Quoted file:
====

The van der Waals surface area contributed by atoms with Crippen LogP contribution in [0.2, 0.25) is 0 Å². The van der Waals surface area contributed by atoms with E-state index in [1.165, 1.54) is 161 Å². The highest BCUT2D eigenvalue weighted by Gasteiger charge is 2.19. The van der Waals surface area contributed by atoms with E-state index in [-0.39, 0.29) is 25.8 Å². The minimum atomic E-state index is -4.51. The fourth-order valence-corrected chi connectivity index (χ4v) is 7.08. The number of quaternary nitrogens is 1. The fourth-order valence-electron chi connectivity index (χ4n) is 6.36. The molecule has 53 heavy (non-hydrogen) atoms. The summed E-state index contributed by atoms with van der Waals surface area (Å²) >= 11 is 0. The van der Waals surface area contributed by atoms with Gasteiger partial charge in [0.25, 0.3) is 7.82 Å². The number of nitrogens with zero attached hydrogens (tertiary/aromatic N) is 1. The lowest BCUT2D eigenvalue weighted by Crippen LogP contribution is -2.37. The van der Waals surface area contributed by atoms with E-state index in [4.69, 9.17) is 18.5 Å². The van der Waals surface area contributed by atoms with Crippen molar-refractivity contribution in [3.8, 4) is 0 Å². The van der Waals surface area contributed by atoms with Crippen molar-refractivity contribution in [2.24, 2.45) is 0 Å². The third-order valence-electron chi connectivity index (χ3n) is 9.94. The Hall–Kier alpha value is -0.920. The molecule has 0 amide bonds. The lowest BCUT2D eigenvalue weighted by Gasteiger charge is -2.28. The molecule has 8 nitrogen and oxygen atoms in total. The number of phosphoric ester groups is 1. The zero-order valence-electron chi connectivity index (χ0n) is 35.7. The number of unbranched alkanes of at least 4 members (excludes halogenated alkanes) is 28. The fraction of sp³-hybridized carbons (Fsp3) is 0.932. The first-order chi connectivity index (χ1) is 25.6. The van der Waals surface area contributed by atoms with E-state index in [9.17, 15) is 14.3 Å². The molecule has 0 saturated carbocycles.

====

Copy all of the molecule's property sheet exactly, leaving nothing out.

The van der Waals surface area contributed by atoms with Crippen LogP contribution in [0.2, 0.25) is 0 Å². The van der Waals surface area contributed by atoms with E-state index in [1.165, 1.54) is 161 Å². The highest BCUT2D eigenvalue weighted by Gasteiger charge is 2.19. The van der Waals surface area contributed by atoms with E-state index in [-0.39, 0.29) is 25.8 Å². The minimum atomic E-state index is -4.51. The fourth-order valence-corrected chi connectivity index (χ4v) is 7.08. The number of quaternary nitrogens is 1. The fourth-order valence-electron chi connectivity index (χ4n) is 6.36. The molecule has 53 heavy (non-hydrogen) atoms. The summed E-state index contributed by atoms with van der Waals surface area (Å²) >= 11 is 0. The van der Waals surface area contributed by atoms with Gasteiger partial charge in [0.25, 0.3) is 7.82 Å². The number of nitrogens with zero attached hydrogens (tertiary/aromatic N) is 1. The lowest BCUT2D eigenvalue weighted by Crippen LogP contribution is -2.37. The van der Waals surface area contributed by atoms with E-state index in [4.69, 9.17) is 18.5 Å². The van der Waals surface area contributed by atoms with Crippen molar-refractivity contribution in [3.8, 4) is 0 Å². The van der Waals surface area contributed by atoms with Crippen molar-refractivity contribution in [2.24, 2.45) is 0 Å². The third-order valence-electron chi connectivity index (χ3n) is 9.94. The Hall–Kier alpha value is -0.920. The molecule has 0 amide bonds. The lowest BCUT2D eigenvalue weighted by Gasteiger charge is -2.28. The molecule has 8 nitrogen and oxygen atoms in total. The number of phosphoric ester groups is 1. The zero-order valence-electron chi connectivity index (χ0n) is 35.7. The number of unbranched alkanes of at least 4 members (excludes halogenated alkanes) is 28. The fraction of sp³-hybridized carbons (Fsp3) is 0.932. The first-order chi connectivity index (χ1) is 25.6. The van der Waals surface area contributed by atoms with E-state index in [9.17, 15) is 14.3 Å². The molecule has 0 saturated carbocycles.